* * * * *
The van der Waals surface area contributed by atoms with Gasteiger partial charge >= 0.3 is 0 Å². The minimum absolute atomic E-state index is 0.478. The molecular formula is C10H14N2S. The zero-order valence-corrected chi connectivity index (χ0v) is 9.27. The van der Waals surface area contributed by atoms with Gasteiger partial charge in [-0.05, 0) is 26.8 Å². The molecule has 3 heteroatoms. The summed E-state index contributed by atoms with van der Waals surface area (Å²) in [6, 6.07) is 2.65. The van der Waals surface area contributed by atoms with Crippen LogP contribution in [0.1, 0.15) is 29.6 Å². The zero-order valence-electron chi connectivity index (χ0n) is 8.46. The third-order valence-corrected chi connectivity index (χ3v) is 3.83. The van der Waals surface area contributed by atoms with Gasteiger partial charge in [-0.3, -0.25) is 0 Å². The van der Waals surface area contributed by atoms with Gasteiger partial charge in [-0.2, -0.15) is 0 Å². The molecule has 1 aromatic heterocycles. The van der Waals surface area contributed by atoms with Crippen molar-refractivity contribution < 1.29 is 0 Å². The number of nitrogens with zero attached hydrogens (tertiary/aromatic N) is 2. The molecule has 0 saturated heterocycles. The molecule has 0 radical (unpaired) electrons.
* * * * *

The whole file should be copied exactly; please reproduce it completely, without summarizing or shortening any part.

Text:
The van der Waals surface area contributed by atoms with Gasteiger partial charge >= 0.3 is 0 Å². The minimum absolute atomic E-state index is 0.478. The molecular formula is C10H14N2S. The zero-order valence-corrected chi connectivity index (χ0v) is 9.27. The van der Waals surface area contributed by atoms with Gasteiger partial charge in [-0.05, 0) is 26.8 Å². The molecule has 3 heteroatoms. The summed E-state index contributed by atoms with van der Waals surface area (Å²) in [6, 6.07) is 2.65. The van der Waals surface area contributed by atoms with Crippen LogP contribution in [0.1, 0.15) is 29.6 Å². The zero-order valence-electron chi connectivity index (χ0n) is 8.46. The third-order valence-corrected chi connectivity index (χ3v) is 3.83. The van der Waals surface area contributed by atoms with Gasteiger partial charge in [-0.3, -0.25) is 0 Å². The van der Waals surface area contributed by atoms with Gasteiger partial charge in [-0.2, -0.15) is 0 Å². The molecule has 1 aromatic heterocycles. The van der Waals surface area contributed by atoms with Crippen molar-refractivity contribution < 1.29 is 0 Å². The number of nitrogens with zero attached hydrogens (tertiary/aromatic N) is 2. The molecule has 0 saturated heterocycles. The molecule has 0 radical (unpaired) electrons.